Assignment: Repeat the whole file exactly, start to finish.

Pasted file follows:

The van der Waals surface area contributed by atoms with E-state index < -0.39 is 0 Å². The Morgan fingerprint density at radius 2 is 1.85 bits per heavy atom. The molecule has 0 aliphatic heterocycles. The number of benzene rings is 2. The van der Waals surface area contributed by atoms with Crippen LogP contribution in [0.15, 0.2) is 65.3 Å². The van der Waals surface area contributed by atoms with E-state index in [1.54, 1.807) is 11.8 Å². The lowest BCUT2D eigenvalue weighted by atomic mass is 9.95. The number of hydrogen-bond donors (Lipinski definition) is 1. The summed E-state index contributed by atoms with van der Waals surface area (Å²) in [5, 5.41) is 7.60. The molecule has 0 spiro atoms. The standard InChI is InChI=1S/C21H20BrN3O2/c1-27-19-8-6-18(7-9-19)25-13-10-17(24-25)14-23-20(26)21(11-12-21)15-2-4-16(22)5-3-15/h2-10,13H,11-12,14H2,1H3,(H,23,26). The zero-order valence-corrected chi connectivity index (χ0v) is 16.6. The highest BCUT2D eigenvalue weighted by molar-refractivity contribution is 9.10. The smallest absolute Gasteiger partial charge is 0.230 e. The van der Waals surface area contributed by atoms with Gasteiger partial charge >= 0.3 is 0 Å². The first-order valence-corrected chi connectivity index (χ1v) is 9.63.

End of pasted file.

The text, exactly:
The van der Waals surface area contributed by atoms with E-state index < -0.39 is 0 Å². The Morgan fingerprint density at radius 2 is 1.85 bits per heavy atom. The molecule has 0 aliphatic heterocycles. The number of benzene rings is 2. The van der Waals surface area contributed by atoms with Crippen LogP contribution in [0.15, 0.2) is 65.3 Å². The van der Waals surface area contributed by atoms with E-state index in [1.54, 1.807) is 11.8 Å². The lowest BCUT2D eigenvalue weighted by atomic mass is 9.95. The number of hydrogen-bond donors (Lipinski definition) is 1. The summed E-state index contributed by atoms with van der Waals surface area (Å²) in [5, 5.41) is 7.60. The molecule has 0 spiro atoms. The standard InChI is InChI=1S/C21H20BrN3O2/c1-27-19-8-6-18(7-9-19)25-13-10-17(24-25)14-23-20(26)21(11-12-21)15-2-4-16(22)5-3-15/h2-10,13H,11-12,14H2,1H3,(H,23,26). The zero-order valence-corrected chi connectivity index (χ0v) is 16.6. The highest BCUT2D eigenvalue weighted by molar-refractivity contribution is 9.10. The smallest absolute Gasteiger partial charge is 0.230 e. The van der Waals surface area contributed by atoms with Gasteiger partial charge >= 0.3 is 0 Å². The first-order valence-corrected chi connectivity index (χ1v) is 9.63.